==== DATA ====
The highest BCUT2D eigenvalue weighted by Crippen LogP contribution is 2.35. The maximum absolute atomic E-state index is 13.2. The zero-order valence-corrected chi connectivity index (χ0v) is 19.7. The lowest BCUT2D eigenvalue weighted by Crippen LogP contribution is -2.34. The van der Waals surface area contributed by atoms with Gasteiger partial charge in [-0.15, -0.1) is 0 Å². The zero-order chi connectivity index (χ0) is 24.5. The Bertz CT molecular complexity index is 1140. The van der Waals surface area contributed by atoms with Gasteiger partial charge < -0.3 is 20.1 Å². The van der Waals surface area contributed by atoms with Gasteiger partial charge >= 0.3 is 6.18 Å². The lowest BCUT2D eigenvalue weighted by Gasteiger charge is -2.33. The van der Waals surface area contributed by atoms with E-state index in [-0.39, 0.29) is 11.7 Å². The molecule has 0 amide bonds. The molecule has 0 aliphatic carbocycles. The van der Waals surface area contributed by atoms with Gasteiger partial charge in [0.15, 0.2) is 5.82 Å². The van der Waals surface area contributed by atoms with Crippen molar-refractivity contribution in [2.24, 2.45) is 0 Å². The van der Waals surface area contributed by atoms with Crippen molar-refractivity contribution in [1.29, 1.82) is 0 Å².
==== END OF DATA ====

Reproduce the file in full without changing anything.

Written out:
The highest BCUT2D eigenvalue weighted by Crippen LogP contribution is 2.35. The maximum absolute atomic E-state index is 13.2. The zero-order valence-corrected chi connectivity index (χ0v) is 19.7. The lowest BCUT2D eigenvalue weighted by Crippen LogP contribution is -2.34. The van der Waals surface area contributed by atoms with Gasteiger partial charge in [-0.15, -0.1) is 0 Å². The zero-order chi connectivity index (χ0) is 24.5. The Bertz CT molecular complexity index is 1140. The van der Waals surface area contributed by atoms with Gasteiger partial charge < -0.3 is 20.1 Å². The van der Waals surface area contributed by atoms with Gasteiger partial charge >= 0.3 is 6.18 Å². The lowest BCUT2D eigenvalue weighted by Gasteiger charge is -2.33. The van der Waals surface area contributed by atoms with E-state index in [-0.39, 0.29) is 11.7 Å². The molecule has 0 amide bonds. The molecule has 0 aliphatic carbocycles. The van der Waals surface area contributed by atoms with Gasteiger partial charge in [0.15, 0.2) is 5.82 Å². The van der Waals surface area contributed by atoms with Crippen molar-refractivity contribution in [2.24, 2.45) is 0 Å². The van der Waals surface area contributed by atoms with Crippen molar-refractivity contribution in [1.29, 1.82) is 0 Å².